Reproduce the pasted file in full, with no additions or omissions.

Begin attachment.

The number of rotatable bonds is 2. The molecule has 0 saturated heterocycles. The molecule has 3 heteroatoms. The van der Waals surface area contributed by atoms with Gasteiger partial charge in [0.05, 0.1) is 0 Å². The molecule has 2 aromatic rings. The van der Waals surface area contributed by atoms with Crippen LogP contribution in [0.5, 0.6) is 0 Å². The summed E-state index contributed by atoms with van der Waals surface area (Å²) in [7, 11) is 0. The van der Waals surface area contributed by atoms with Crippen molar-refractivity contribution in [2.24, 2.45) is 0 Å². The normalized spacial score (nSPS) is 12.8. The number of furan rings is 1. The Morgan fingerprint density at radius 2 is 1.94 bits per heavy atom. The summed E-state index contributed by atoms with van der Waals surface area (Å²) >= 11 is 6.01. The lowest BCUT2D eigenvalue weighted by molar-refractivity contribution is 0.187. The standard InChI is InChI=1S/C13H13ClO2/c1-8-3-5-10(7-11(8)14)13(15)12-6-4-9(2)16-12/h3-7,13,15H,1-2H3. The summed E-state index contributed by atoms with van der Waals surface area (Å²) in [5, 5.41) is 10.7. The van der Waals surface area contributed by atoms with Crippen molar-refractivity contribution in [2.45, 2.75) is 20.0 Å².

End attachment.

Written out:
The number of rotatable bonds is 2. The molecule has 0 saturated heterocycles. The molecule has 3 heteroatoms. The van der Waals surface area contributed by atoms with Gasteiger partial charge in [0.05, 0.1) is 0 Å². The molecule has 2 aromatic rings. The van der Waals surface area contributed by atoms with Crippen LogP contribution in [0.5, 0.6) is 0 Å². The summed E-state index contributed by atoms with van der Waals surface area (Å²) in [7, 11) is 0. The van der Waals surface area contributed by atoms with Crippen molar-refractivity contribution in [2.24, 2.45) is 0 Å². The normalized spacial score (nSPS) is 12.8. The number of furan rings is 1. The Morgan fingerprint density at radius 2 is 1.94 bits per heavy atom. The summed E-state index contributed by atoms with van der Waals surface area (Å²) >= 11 is 6.01. The lowest BCUT2D eigenvalue weighted by molar-refractivity contribution is 0.187. The standard InChI is InChI=1S/C13H13ClO2/c1-8-3-5-10(7-11(8)14)13(15)12-6-4-9(2)16-12/h3-7,13,15H,1-2H3. The summed E-state index contributed by atoms with van der Waals surface area (Å²) in [5, 5.41) is 10.7. The van der Waals surface area contributed by atoms with Crippen molar-refractivity contribution in [2.45, 2.75) is 20.0 Å².